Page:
Blame it on Twilight. Author Seth Grahame-Smith seized upon the idea for Abraham Lincoln: Vampire Hunter during a promotional book tour for his 2009 parody Pride And Prejudice And Zombies.
Blame it on Twilight.
Author Seth Grahame-Smith seized upon the idea for Abraham Lincoln: Vampire Hunter during a promotional book tour for his 2009 parody Pride And Prejudice And Zombies.
It was the year marking the bicentenary of Lincoln's birth and authors Stephenie Meyer and Charlaine Harris were riding high in the bestseller lists with their Twilight and The Southern Vampire Mysteries books.
Seeing displays for these two disparate subjects side by side, Grahame-Smith decided to re-write the personal history of the 16th President of the United States and re-imagine the Civil War as a fight between the Union and the vampire-riddled Confederacy.
A bizarre premise becomes a dull, disjointed slog on the big screen, even with the directorial brio of Kazakhstan-born filmmaker Timur Bekmambetov, who encountered the creatures of the night in his special effects-laden hits Night Watch and Day Watch.
Balletic, gravity-defying action sequences arc the blood of the undead at the camera as the script, adapted by Grahame-Smith himself, lollops through 45 years in Lincoln's life, culminating in The Battle of Gettysburg.
As a boy in Pigeon Creek, Indiana, Abraham Lincoln (Benjamin Walker) witnesses his beloved mother Nancy (Robin McLeavy) fall victim to vampire Jack Barts (Marton Csokas), who lives among the humans as a slave trader.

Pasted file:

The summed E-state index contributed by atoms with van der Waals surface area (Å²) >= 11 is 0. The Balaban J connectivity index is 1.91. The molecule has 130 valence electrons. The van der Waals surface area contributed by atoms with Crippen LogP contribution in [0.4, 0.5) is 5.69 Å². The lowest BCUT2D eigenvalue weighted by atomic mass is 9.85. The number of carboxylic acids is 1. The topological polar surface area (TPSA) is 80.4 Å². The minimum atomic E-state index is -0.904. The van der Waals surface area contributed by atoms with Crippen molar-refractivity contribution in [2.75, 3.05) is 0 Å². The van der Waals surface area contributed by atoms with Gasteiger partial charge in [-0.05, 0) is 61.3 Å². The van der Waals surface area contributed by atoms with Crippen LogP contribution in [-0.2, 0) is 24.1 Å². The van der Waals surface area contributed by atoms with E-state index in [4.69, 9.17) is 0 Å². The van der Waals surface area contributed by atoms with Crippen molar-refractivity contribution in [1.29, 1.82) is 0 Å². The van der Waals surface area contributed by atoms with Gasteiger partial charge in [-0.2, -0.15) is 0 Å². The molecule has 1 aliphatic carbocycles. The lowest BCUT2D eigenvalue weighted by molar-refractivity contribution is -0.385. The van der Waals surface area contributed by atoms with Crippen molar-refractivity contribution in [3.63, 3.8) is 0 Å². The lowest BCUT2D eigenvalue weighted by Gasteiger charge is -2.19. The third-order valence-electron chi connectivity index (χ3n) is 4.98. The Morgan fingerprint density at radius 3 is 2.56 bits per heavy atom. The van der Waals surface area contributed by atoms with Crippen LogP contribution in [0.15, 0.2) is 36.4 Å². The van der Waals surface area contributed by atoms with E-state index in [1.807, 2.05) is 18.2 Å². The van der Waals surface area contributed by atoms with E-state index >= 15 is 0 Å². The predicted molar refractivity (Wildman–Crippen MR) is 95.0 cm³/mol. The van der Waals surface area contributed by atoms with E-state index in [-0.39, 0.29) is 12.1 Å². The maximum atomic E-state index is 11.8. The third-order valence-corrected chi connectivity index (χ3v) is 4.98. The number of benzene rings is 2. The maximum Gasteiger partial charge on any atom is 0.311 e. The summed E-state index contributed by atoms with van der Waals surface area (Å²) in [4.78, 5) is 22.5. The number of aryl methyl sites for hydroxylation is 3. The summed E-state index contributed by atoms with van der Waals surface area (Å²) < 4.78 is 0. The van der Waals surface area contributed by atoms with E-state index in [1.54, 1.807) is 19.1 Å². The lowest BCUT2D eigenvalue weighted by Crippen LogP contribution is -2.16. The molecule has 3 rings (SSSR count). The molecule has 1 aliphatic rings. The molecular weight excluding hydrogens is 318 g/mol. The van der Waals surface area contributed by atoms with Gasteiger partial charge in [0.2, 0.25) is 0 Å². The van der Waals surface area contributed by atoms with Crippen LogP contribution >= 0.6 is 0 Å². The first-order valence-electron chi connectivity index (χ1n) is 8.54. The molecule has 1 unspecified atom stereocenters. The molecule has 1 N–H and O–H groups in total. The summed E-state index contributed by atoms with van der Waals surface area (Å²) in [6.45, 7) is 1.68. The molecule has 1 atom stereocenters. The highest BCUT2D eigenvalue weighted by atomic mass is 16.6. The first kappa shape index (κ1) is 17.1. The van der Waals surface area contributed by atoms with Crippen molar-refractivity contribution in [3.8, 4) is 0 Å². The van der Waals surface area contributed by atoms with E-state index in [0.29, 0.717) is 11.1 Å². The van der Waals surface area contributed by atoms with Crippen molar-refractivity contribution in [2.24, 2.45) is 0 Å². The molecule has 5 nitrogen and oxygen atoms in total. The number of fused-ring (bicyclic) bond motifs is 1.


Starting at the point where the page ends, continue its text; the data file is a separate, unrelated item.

Abraham swears revenge and is tutored in the finer points of vampire extermination by enigmatic mentor Henry Sturgess (Dominic Cooper), who dispatches his pupil to Springfield in 1837 to hunt down the fanged fiends.
Gradually, Abraham embarks on a political course as a fervent Abolitionist, using words as weapons rather than his trusty axe.
'I sent you to Springfield to hunt vampires not chase votes!' scolds Henry, who counsels Abraham against forming personal attachments.
His words fall on deaf ears and Abraham marries Mary Todd (Mary Elizabeth Winstead) and they raise a family.
Meanwhile, chief vampire Adam (Rufus Sewell) and his sister Vadoma (Erin Wasson) prepare to attack Abraham's family in order to stop his crusade for equality for all men.
Abraham Lincoln: Vampire Hunter is a snappy title that promises much but delivers sporadic, slow motion thrills and (blood) spills.
Walker is a bland, unappealing hero, almost completely devoid of humour and charm.
His seriousness is matched by the rest of the cast, who have all seen better days.
Elaborate, overblown stunts, including a ludicrous sequence aboard a railroad train and a stampede, are a welcome distraction.
There is a faintly tragic air to the dour hero, who we know will be assassinated by John Wilkes Booth during a performance of the play Our American Cousin.
Indeed, Bekmambetov's film makes explicit the impending doom.
'Abraham, you're going to be late for the theatre!' despairs Mary in the closing frames.
We share her sense of exasperation.
- Release Date: Wednesday 20 June 2012
- Certificate: 15
- Runtime: 105mins